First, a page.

To Gouverneur Morris
Philadelphia Apr. 28. 1792.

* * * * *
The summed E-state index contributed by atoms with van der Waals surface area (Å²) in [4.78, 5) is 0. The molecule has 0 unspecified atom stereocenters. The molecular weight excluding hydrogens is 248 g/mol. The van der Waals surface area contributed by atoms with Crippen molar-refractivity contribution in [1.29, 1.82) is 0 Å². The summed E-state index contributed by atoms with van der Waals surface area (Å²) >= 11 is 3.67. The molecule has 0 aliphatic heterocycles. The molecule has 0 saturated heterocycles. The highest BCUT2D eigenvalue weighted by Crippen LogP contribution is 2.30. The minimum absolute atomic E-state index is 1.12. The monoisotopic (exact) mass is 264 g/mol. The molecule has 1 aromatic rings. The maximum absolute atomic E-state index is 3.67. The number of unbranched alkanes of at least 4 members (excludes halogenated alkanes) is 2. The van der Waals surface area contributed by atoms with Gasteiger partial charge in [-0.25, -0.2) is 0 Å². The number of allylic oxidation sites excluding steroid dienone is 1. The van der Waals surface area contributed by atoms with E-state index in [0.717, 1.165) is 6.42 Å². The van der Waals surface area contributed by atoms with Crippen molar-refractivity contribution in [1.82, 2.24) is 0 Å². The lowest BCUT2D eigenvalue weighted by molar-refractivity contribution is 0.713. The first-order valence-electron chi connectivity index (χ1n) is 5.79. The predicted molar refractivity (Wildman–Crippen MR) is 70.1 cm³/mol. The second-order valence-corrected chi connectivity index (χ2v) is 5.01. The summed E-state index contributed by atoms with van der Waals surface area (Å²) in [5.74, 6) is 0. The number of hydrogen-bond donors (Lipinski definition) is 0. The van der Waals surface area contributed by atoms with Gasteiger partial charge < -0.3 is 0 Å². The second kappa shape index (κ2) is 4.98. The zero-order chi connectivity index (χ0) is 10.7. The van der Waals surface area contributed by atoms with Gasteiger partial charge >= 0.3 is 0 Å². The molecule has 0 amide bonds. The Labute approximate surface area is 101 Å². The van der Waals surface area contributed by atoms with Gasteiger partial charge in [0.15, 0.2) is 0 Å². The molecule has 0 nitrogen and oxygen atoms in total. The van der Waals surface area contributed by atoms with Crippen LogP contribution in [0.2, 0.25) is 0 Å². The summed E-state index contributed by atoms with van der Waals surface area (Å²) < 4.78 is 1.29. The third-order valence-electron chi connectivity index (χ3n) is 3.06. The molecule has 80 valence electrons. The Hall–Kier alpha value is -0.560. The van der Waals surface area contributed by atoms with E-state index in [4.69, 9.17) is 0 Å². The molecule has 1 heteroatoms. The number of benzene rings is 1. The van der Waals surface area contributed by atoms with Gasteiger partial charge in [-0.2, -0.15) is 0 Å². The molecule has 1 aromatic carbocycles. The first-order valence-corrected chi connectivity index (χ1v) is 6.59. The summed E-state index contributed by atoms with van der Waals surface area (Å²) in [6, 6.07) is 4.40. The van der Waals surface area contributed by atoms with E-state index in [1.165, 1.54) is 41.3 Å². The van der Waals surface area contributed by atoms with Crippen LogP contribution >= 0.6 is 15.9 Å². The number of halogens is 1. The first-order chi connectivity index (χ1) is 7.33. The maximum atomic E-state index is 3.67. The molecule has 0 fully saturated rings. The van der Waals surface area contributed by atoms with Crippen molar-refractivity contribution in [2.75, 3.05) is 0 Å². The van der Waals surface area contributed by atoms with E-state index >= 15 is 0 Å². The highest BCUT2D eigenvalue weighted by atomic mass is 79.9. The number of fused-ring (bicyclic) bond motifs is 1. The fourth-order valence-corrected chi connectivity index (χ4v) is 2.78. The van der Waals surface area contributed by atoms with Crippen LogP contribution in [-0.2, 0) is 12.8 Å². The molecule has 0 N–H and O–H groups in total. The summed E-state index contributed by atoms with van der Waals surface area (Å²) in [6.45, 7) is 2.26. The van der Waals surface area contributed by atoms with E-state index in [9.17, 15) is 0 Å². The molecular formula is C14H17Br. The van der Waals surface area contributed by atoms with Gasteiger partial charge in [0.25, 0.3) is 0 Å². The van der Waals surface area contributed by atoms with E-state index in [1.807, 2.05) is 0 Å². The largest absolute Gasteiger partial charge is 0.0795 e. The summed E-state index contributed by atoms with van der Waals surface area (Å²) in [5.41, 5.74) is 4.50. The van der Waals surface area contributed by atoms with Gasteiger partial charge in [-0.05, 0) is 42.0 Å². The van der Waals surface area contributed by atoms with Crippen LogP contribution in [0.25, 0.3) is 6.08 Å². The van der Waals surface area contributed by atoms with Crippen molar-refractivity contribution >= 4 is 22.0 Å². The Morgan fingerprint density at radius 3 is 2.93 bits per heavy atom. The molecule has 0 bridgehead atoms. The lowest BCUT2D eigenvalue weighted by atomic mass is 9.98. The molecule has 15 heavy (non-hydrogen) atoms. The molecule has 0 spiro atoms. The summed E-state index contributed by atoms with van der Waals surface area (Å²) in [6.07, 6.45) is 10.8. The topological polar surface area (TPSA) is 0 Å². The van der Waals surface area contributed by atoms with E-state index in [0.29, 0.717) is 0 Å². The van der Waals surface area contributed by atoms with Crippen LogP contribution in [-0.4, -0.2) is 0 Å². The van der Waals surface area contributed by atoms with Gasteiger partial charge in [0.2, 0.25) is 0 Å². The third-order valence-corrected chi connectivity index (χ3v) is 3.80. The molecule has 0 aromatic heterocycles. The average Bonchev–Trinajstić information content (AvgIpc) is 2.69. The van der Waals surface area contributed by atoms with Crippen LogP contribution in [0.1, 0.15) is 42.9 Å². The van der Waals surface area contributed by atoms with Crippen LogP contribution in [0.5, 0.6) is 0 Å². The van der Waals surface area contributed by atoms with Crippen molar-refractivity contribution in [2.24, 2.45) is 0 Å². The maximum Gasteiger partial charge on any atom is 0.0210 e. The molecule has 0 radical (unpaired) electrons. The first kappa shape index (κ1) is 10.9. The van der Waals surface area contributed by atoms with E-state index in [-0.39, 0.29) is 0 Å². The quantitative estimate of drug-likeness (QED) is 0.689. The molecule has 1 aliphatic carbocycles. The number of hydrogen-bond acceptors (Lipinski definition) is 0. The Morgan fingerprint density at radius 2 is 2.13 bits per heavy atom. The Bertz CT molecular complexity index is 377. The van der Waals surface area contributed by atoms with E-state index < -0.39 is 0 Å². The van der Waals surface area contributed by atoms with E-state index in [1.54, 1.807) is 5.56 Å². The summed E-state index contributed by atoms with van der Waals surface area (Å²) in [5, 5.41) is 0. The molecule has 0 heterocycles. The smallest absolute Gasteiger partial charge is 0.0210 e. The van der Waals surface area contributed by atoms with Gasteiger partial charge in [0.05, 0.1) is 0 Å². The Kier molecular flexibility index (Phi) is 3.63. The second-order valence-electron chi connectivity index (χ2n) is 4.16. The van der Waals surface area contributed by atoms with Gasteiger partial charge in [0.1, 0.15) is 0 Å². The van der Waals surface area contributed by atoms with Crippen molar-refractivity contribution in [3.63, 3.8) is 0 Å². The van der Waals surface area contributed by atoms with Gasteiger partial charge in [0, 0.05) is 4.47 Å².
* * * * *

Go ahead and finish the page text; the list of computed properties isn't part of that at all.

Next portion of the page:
My last letter to you was of the 10th. of March. The preceding one of Jan. 23. had conveyed to you your appointment as Minister Plenipotentiary to the court of France. The present will, I hope, find you there. I now inclose you the correspondence between the Secretary of the treasury and Minister of France on the subject of the monies furnished to the distresses of their colonies. You will perceive that the Minister chose to leave the adjustment of the terms to be settled at Paris between yourself and the king’s ministers. This you will therefore be pleased to do on this principle that we wish to avoid any loss by the mode of payment, but would not chuse to make a gain which should throw loss on them. But the letters of the Secretary of the treasury will sufficiently explain the desire of the government, and be a sufficient guide to you.—I now inclose you the act passed by Congress for facilitating the execution of the Consular Convention with France. In a bill which has passed the H. of Representatives for raising monies for the support of the Indian war, while the duties on every other species of wine are raised from one to three fourths more than they were, the best wines of France will pay little more than the worst of any other country, to wit between 6. and 7. cents a bottle and where this exceeds 40. per cent on their cost, they will pay but the 40. per cent. I consider this latter provision as likely to introduce in abundance the cheaper wines of France, and the more so as the tax on ardent spirits is considerably raised. I hope that these manifestations of friendly dispositions towards that country, will induce them to repeal the very obnoxious laws respecting our commerce, which were passed by the preceding National assembly. The present session of Congress will pass over without any other notice of them than the friendly preferences before mentioned. But if these should not produce a retaliation of good on their part, a retaliation of evil must follow on ours. It will be impossible to defer longer than the next session of Congress, some counter-regulations for the protection of our navigation and commerce. I must entreat you therefore to avail yourself of every occasion of friendly remonstrance on this subject. If they wish an equal and cordial treaty with us, we are ready to enter into it. We would wish that this could be the scene of negotiation, from considerations suggested by the nature of our government which will readily occur to you.—Congress will rise on this day sennight.—I inclose you a letter from Mrs. Greene who asks your aid in getting her son forwarded by the Diligence to London on his way to America. The letter will explain to you the mode and the means, and the parentage and genius of the young gentleman will ensure your aid to him. As this goes by the French packet, I send no newspapers, laws or other articles of that kind, the postage of which would be high. I am with great & sincere esteem Dear Sir, your most obedt. & most hble. servt.,